Browsing named entities in Rebellion Record: a Diary of American Events, Diary from December 17, 1860 - April 30, 1864 (ed. Frank Moore). You can also browse the collection for August 30th or search for August 30th in all documents.

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y Fifth regiment of Volunteers, fully equipped and numbering nearly a full complement of men, with wagons and horses, left Trenton this afternoon at three o'clock, and arrived safely in Philadelphia, en route for the seat of war.--N. Y. Herald, August 30. A monster meeting of the friends of the Sixty-ninth regiment, took place in New York in aid of a fund for the widows and orphans of those who have died in the ranks. Upward of fifty thousand people were present, and Mr. Thomas Francis Mecharged. Gen. Pelham refused to take the oath, and is still confined in the guard-house. Col. Canby, by proclamation, had suspended the writ of habeas corpus in New Mexico. Fort Stanton had been abandoned by the United States forces, and the fort afterward fired by order of Col. Canby.--National Intelligencer, September 2. At Middletown, New Jersey, a party of peace men attempted to hold a meeting, but were prevented by the presence of a large body of Unionists.--N. Y. Herald, August 30.
August 30. General Fremont, at St. Louis, issued a proclamation declaring martial law throughout the State of Missouri; the disorganized condition of the State Government rendering it both proper and necessary that he should assume the administrative powers of the State. The lines of the army of occupation were declared to extend from Leavenworth, by way of the posts of Jefferson City, Rolla, and Ironton, to Cape Girardeau on the Mississippi River; and all persons who might be taken, wi The arms were taken charge of, and placed in the keeping of the proper authorities.--Baltimore Clipper, August 31. Massachusetts has again maintained her reputation for patriotic promptness. A week ago to-day Mr. Cameron's call appeared, asking for more men straightway; and now six regiments, which were in Massachusetts last Monday, and nearly, if not quite, all of them unprepared to march, are either on the line of the Potomac, or are on their way there.--Providence Journal, August 30.
e Fourteenth Indiana, and Twenty-fourth and Twenty-fifth Ohio regiments, dispersed three Tennessee regiments under General Anderson to-day, on the west side of Cheat Mountain, Va, completely routing them, killing eighty and obtaining most of their equipments. The National loss was eight killed.--N. Y. Herald, Sept. 17. Two slaves, the property of Thomas L. Snead, a secessionist of St. Louis, Missouri, were manumitted this day in accordance with the proclamation of General Fremont of August 30th.--(Doc. 46.) A Resoltution passed the Board of Aldermen of Louisville, Ky., providing for the appointment of a committee from both boards of the General Council with instructions to inquire into the loyalty to the Union of the members of that department of the city government.--Louisville Journal, September 13. An order was issued prohibiting the carrying of the Baltimore Exchange in the United States mails. It is the worst secession sheet in America, and ought to have been sto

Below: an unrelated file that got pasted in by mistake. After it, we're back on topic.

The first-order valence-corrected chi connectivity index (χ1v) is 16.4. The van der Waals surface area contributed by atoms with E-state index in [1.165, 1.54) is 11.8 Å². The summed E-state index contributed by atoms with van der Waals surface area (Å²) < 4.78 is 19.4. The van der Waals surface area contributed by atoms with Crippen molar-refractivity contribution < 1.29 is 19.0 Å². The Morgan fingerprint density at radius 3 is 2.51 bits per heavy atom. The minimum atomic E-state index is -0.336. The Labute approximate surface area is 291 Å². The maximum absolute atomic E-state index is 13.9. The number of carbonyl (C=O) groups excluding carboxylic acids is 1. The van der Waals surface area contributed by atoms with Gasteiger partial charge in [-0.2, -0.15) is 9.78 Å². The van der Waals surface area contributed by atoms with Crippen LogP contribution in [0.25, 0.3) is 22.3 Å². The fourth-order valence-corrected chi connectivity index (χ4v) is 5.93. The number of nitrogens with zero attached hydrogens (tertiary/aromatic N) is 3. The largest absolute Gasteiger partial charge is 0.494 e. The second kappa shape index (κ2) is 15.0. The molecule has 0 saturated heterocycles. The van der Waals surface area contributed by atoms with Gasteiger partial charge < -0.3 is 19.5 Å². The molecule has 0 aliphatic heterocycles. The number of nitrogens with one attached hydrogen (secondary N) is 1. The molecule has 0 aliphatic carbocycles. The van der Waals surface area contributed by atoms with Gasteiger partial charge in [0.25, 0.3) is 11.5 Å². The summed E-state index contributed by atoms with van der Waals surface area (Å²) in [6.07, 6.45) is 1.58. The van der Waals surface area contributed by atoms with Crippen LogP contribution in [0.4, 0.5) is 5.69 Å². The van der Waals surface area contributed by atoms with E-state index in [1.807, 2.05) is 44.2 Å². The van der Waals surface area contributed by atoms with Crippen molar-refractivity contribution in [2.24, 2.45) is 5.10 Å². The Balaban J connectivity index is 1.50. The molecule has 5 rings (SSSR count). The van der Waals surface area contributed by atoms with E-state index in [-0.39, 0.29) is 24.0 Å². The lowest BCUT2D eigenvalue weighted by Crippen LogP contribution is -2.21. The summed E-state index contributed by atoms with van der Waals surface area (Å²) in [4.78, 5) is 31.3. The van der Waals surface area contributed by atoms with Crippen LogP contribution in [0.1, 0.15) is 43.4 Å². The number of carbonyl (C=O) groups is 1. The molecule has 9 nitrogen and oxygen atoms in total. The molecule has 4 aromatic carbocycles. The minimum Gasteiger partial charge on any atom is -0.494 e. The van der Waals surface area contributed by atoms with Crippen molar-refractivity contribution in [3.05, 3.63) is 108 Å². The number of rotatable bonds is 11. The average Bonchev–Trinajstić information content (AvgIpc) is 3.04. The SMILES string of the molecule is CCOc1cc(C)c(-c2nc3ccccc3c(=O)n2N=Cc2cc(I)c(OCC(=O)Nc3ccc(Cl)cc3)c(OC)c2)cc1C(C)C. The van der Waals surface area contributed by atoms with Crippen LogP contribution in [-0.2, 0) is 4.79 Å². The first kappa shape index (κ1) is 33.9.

d a gentleman, extravagance and waste of the public moneys, and despotic and tyrannical conduct. Among the specifications are the alleged failure of Fremont to repair to St. Louis and enter upon his duties — his neglecting to reinforce Lyon, Becken, and Mulligan — his suffering Brigadier-General Hurlburt, a common drunkard, to continue in command — his refusing to see people who sought his presence on matters of urgent business — his violation of Presidential orders in the matter of his 30th of August proclamation — his encouragement of officers to hold meetings, and write letters for publication in praise of himself and in denunciation of all who differ from him — his persistency in keeping disreputable persons in his employ, and his unjust suppression of the St. Louis Evening News. Colonel De Villiers, the military instructor of Colonel Ellsworth, who was taken prisoner in Western Virginia, and made his escape from Richmond in disguise, was made a Brigadier-General.--Balti
August 30. To-day three battles were fought in the vicinity of Richmond, Ky., between the Union forces, under Gen. Manson, and a numerically superior body of rebel troops, under Gen. E. Kirby Smith, resulting on each occasion in a defeat of the Nationals. The Unionists fought the third battle under the command of Gen. Nelson, but it ended in their retreat.--(Doc. 107.) The United States War Department issued the following order: Gen. Burnside commands his own corps, except those that have been temporarily detached and assigned to General Pope. General McClellan commands that portion of the army of the Potomac that has not been sent forward to Gen. Pope's command. General Pope commands the army of Virginia, and all the forces temporarily attached to it. All the forces are under the command of Major-Gen. Halleck, General-in-Chief. A severe fight took place at Bolivar, Tenn., between a body of Union troops, under the command of Col. Leggett, Seventy-eighth Ohio, and a
August 30. Lieut.-Colonel Clark, with the Ninth Kansas cavalry, returned to Kansas City, from the pursuit of Quantrell, through Jackson, Cass, and Johnson Counties, Missouri, having killed, during his expedition, forty of the perpetrators of the Lawrence massacre.